Of all of the meats involved in barbecue, pulled pork is by far my favorite. When done right, it’s moist, tender and sweet. When done wrong, it’s dry and stringy. On the plus side, it’s pretty hard to do wrong. Unless you are some large, BBQ chain restaurants. I don’t know how, but some of them manage to turn this perfect meat into a mass of dry strings with sauce.
My husband was practicing his pulled pork when he indulged me in my blogging venture. He’s a very patient hand model, so I want to profusely thank him for his participation in my blog this week.
The meat involved in pulled pork is a pork shoulder roast, or “Boston Butt”. Now, you could skip the smoking, place the butt (hee hee) in a crock pot with a bit of water and a chopped onion, slow cook on low for 8 hours and presto, tender pulled pork. Drain and add a smoky barbecue sauce and it’s pretty awesome. Is it the same? No. But, it’s pretty darn good for doing pretty much nothing more than dumping a few ingredients in a container and flipping a switch.
But, smoking the Boston Butt brings the pork to a whole different level. First, there’s the injection, piercing flavors deep within the meat. Then there’s the lovely rub and smoke infusing the meat with even more flavor. Top it with barbecue sauce and you have pork nirvana. Truly, the pork is just so amazing.
You can make an ugly drum smoker (google that!) or use a weber bullet (we have both) for an affordable smoker. They are an endless source of entertainment and amazing food for us. Top with an amazing Barbecue Sauce and serve with Cole Slaw.
1/2 Boston Butt, trimmed
Pork Butt Rub
1 cup light brown sugar (packed)
2 tablespoons chili powder
2 tablespoons dry mustard (love Coleman’s)
2 teaspoons cayenne pepper (more if you like it spicy!)
2 tablespoons coarsely ground black pepper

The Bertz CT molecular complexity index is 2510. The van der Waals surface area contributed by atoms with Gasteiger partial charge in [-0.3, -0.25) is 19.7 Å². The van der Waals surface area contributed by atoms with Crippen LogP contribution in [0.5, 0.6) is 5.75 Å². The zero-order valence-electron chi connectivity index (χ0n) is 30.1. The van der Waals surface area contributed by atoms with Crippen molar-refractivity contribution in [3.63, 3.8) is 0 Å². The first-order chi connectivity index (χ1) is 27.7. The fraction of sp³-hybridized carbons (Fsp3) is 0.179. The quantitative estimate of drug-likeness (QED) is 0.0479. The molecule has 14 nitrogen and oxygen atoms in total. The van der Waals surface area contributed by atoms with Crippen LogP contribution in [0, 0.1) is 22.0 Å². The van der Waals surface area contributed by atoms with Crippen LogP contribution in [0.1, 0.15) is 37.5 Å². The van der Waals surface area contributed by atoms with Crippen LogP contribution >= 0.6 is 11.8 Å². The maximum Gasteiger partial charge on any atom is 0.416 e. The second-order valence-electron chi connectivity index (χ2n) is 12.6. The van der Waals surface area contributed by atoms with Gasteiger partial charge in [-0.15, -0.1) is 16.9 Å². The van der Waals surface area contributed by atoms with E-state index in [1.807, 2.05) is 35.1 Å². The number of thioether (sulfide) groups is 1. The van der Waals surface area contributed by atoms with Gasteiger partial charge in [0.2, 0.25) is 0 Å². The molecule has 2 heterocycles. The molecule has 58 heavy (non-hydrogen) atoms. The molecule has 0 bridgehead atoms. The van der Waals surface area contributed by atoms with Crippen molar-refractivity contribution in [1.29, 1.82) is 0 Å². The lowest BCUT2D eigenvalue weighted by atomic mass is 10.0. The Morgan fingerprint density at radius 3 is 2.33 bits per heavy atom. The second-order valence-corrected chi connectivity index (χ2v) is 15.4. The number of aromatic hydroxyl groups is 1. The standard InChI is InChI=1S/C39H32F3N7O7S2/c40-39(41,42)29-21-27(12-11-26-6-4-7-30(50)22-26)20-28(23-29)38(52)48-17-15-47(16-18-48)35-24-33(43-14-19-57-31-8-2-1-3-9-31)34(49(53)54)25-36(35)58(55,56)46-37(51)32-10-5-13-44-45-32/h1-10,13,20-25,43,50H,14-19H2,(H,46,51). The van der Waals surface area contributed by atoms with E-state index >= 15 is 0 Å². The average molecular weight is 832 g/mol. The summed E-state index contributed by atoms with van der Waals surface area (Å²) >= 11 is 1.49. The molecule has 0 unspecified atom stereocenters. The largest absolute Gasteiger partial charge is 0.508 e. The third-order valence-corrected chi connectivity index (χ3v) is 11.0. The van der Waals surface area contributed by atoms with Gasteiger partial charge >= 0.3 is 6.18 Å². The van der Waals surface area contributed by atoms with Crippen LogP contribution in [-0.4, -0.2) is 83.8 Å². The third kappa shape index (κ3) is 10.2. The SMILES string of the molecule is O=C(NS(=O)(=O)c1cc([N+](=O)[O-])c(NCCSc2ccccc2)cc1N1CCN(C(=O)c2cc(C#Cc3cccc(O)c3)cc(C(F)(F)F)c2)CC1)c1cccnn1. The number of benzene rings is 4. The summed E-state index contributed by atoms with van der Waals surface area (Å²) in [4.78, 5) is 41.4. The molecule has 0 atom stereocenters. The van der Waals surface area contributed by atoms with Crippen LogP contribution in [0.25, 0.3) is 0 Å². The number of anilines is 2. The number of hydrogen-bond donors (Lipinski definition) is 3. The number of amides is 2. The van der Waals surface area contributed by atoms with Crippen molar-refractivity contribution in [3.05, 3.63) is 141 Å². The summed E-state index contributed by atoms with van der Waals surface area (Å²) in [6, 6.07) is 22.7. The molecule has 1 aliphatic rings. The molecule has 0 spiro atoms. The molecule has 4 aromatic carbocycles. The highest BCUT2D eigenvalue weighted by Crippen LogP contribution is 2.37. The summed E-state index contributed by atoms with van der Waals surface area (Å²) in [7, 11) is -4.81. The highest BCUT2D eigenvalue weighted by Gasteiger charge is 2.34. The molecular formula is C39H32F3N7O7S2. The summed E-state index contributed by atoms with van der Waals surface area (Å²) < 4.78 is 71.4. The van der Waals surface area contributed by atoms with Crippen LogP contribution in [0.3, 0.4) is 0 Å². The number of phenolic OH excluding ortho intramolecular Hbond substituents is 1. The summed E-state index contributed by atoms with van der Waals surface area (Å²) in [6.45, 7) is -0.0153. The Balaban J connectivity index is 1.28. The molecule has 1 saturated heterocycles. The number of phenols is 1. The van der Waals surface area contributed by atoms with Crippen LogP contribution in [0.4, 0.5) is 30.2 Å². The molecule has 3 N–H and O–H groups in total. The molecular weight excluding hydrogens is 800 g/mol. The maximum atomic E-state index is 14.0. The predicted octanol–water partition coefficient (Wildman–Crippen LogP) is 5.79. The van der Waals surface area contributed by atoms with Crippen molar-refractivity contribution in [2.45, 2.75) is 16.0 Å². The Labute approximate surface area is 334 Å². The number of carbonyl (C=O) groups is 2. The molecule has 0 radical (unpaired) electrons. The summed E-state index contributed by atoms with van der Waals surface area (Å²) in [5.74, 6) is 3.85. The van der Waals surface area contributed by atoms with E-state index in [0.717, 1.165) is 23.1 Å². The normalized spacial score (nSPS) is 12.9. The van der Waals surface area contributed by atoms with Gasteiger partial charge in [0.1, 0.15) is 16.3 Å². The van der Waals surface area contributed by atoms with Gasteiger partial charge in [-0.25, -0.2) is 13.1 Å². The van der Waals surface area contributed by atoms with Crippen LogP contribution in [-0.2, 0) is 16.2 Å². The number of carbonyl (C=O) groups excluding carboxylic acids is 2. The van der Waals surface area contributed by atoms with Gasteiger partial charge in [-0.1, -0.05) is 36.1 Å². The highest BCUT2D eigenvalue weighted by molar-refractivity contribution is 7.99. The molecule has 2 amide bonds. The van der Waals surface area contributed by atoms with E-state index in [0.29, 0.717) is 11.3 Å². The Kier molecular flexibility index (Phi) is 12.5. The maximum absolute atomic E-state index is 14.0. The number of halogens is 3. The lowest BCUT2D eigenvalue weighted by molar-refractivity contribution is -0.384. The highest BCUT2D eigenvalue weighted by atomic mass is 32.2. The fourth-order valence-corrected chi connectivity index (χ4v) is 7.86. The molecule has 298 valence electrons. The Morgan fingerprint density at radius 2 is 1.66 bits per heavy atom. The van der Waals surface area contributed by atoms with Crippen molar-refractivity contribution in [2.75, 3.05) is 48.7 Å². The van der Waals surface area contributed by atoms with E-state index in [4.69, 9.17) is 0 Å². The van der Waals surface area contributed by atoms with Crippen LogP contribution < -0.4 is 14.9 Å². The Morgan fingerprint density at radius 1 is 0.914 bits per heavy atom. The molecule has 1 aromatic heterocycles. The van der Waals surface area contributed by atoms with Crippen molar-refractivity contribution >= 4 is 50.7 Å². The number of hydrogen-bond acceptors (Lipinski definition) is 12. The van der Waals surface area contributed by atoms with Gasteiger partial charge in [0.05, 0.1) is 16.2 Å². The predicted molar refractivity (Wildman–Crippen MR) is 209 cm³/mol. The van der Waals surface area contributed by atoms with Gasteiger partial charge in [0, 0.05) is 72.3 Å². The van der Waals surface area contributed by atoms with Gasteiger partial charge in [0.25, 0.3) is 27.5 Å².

1 tablespoon ground white pepper
2 tablespoons onion powder
2 tablespoons granulated garlic
2 tablespoons kosher salt
1 quart apple juice
1/2 pint distilled white vinegar
3 cups sugar
1/2 cup table salt (not iodized)
Directions for the rub: Thoroughly combine all the ingredients in a large bowl. Set aside.
Directions for the pork injection: In a 4 quart saucepan, combine the juice and the vinegar over medium heat. Once the juice is warm, add the sugar and the salt and stir constantly. Without bringing the juice to a boil, stir until the salt and sugar are dissolved. Remove from heat and cool.
Bring the smoker to 275 degrees. How you smoke the meat depends on your smoker, so I won’t give you directions as each one is slightly different. While the smoker is heating, thoroughly inject the butt with the injection. Massage the rub into the meat, wrap in plastic wrap and return to the refrigerator until the smoker is at temperature. Smoke the meat until a nice bark is formed, the meat is thoroughly cooked, and tender enough to be pulled, about 6-8 hours. Longer, if you prefer to cook at a lower temperature.
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Can I achieve the same results by using a conventional oven?
I believe you can achieve the same results in a conventional oven if you used a covered pot like a dutch oven and cooked the roast over lower heat (around 300-325) for a fairly long time. 4-6 hours, depending on the size of the roast. Minimum internal temperature of 170, but for pulling the pork easily, you want to see around 190.
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